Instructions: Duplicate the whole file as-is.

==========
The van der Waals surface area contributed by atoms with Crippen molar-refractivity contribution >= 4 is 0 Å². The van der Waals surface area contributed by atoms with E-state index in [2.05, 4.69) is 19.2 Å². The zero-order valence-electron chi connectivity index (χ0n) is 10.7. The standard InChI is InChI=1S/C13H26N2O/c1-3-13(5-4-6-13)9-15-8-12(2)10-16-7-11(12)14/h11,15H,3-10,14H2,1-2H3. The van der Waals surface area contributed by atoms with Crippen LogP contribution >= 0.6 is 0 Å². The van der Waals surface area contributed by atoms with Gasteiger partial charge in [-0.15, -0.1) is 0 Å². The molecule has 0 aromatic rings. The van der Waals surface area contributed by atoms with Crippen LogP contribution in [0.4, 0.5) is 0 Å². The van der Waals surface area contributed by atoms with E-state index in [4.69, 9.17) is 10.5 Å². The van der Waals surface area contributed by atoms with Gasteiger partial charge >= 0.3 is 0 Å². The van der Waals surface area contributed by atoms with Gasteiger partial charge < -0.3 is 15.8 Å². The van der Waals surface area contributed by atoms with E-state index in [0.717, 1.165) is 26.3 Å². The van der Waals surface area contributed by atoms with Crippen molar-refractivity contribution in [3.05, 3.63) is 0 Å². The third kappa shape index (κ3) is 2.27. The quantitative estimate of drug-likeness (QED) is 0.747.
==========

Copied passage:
The van der Waals surface area contributed by atoms with Crippen molar-refractivity contribution >= 4 is 0 Å². The van der Waals surface area contributed by atoms with E-state index in [2.05, 4.69) is 19.2 Å². The zero-order valence-electron chi connectivity index (χ0n) is 10.7. The standard InChI is InChI=1S/C13H26N2O/c1-3-13(5-4-6-13)9-15-8-12(2)10-16-7-11(12)14/h11,15H,3-10,14H2,1-2H3. The van der Waals surface area contributed by atoms with Crippen LogP contribution >= 0.6 is 0 Å². The van der Waals surface area contributed by atoms with Gasteiger partial charge in [-0.15, -0.1) is 0 Å². The molecule has 0 aromatic rings. The van der Waals surface area contributed by atoms with Crippen LogP contribution in [0.4, 0.5) is 0 Å². The van der Waals surface area contributed by atoms with E-state index in [4.69, 9.17) is 10.5 Å². The van der Waals surface area contributed by atoms with Gasteiger partial charge >= 0.3 is 0 Å². The van der Waals surface area contributed by atoms with Gasteiger partial charge < -0.3 is 15.8 Å². The van der Waals surface area contributed by atoms with E-state index in [0.717, 1.165) is 26.3 Å². The van der Waals surface area contributed by atoms with Crippen molar-refractivity contribution in [3.05, 3.63) is 0 Å². The third kappa shape index (κ3) is 2.27. The quantitative estimate of drug-likeness (QED) is 0.747.